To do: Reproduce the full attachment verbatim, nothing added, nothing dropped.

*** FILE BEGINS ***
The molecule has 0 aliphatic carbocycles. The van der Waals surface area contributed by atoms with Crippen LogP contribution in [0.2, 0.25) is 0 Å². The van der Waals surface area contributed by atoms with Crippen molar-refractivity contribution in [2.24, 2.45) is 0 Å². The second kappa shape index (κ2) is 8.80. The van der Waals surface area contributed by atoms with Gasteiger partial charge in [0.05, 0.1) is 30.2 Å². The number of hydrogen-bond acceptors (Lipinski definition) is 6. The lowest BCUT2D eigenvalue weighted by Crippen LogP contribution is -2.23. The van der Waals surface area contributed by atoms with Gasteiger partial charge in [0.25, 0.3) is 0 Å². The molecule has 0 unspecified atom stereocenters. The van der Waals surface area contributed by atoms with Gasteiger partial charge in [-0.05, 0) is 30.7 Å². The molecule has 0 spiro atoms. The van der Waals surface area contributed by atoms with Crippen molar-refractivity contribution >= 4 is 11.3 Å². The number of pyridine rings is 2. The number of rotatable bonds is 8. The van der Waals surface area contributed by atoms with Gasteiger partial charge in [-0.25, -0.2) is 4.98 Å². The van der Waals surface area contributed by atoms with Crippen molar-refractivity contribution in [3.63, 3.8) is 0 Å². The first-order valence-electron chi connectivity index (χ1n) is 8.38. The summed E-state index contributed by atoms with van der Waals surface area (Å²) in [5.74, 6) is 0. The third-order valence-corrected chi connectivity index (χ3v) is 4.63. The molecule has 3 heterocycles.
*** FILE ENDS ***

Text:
The molecule has 0 aliphatic carbocycles. The van der Waals surface area contributed by atoms with Crippen LogP contribution in [0.2, 0.25) is 0 Å². The van der Waals surface area contributed by atoms with Crippen molar-refractivity contribution in [2.24, 2.45) is 0 Å². The second kappa shape index (κ2) is 8.80. The van der Waals surface area contributed by atoms with Gasteiger partial charge in [0.05, 0.1) is 30.2 Å². The number of hydrogen-bond acceptors (Lipinski definition) is 6. The lowest BCUT2D eigenvalue weighted by Crippen LogP contribution is -2.23. The van der Waals surface area contributed by atoms with Gasteiger partial charge in [0.25, 0.3) is 0 Å². The molecule has 0 unspecified atom stereocenters. The van der Waals surface area contributed by atoms with Gasteiger partial charge in [-0.05, 0) is 30.7 Å². The molecule has 0 spiro atoms. The van der Waals surface area contributed by atoms with Crippen molar-refractivity contribution >= 4 is 11.3 Å². The number of pyridine rings is 2. The number of rotatable bonds is 8. The van der Waals surface area contributed by atoms with Gasteiger partial charge in [-0.25, -0.2) is 4.98 Å². The van der Waals surface area contributed by atoms with Crippen molar-refractivity contribution in [3.63, 3.8) is 0 Å². The first-order valence-electron chi connectivity index (χ1n) is 8.38. The summed E-state index contributed by atoms with van der Waals surface area (Å²) in [5.74, 6) is 0. The third-order valence-corrected chi connectivity index (χ3v) is 4.63. The molecule has 3 heterocycles.